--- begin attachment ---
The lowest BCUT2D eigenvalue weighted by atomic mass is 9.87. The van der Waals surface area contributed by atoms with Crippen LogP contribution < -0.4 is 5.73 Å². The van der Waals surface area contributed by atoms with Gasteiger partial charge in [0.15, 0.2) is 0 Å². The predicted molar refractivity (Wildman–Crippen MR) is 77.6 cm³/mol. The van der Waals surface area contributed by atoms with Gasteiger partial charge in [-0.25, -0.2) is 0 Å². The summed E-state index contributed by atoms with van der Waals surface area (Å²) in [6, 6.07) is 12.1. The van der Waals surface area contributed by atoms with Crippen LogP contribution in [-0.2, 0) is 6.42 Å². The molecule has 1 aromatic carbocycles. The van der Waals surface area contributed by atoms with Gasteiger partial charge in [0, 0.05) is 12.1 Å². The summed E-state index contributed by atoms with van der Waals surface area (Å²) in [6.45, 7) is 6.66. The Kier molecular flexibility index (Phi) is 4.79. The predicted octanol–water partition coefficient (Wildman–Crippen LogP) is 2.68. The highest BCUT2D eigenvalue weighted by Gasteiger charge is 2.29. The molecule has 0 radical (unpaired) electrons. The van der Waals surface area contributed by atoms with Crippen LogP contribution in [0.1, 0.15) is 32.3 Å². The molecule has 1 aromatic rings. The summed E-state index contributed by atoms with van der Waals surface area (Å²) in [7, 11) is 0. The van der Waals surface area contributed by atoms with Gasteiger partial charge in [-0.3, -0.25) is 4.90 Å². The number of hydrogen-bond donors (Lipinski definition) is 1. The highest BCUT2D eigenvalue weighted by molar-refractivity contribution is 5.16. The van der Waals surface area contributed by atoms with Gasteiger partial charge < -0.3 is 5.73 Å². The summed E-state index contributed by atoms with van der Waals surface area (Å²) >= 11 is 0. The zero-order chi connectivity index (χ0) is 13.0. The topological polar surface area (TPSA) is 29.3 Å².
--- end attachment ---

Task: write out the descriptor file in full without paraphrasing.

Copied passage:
The lowest BCUT2D eigenvalue weighted by atomic mass is 9.87. The van der Waals surface area contributed by atoms with Crippen LogP contribution < -0.4 is 5.73 Å². The van der Waals surface area contributed by atoms with Gasteiger partial charge in [0.15, 0.2) is 0 Å². The predicted molar refractivity (Wildman–Crippen MR) is 77.6 cm³/mol. The van der Waals surface area contributed by atoms with Gasteiger partial charge in [-0.25, -0.2) is 0 Å². The summed E-state index contributed by atoms with van der Waals surface area (Å²) in [6, 6.07) is 12.1. The van der Waals surface area contributed by atoms with Crippen LogP contribution in [-0.2, 0) is 6.42 Å². The molecule has 1 aromatic carbocycles. The van der Waals surface area contributed by atoms with Gasteiger partial charge in [0, 0.05) is 12.1 Å². The summed E-state index contributed by atoms with van der Waals surface area (Å²) in [6.45, 7) is 6.66. The Kier molecular flexibility index (Phi) is 4.79. The predicted octanol–water partition coefficient (Wildman–Crippen LogP) is 2.68. The highest BCUT2D eigenvalue weighted by Gasteiger charge is 2.29. The molecule has 0 radical (unpaired) electrons. The van der Waals surface area contributed by atoms with Crippen LogP contribution in [0.1, 0.15) is 32.3 Å². The molecule has 1 aromatic rings. The summed E-state index contributed by atoms with van der Waals surface area (Å²) in [7, 11) is 0. The van der Waals surface area contributed by atoms with Gasteiger partial charge in [-0.3, -0.25) is 4.90 Å². The number of hydrogen-bond donors (Lipinski definition) is 1. The highest BCUT2D eigenvalue weighted by molar-refractivity contribution is 5.16. The van der Waals surface area contributed by atoms with Gasteiger partial charge < -0.3 is 5.73 Å². The summed E-state index contributed by atoms with van der Waals surface area (Å²) >= 11 is 0. The zero-order chi connectivity index (χ0) is 13.0. The topological polar surface area (TPSA) is 29.3 Å².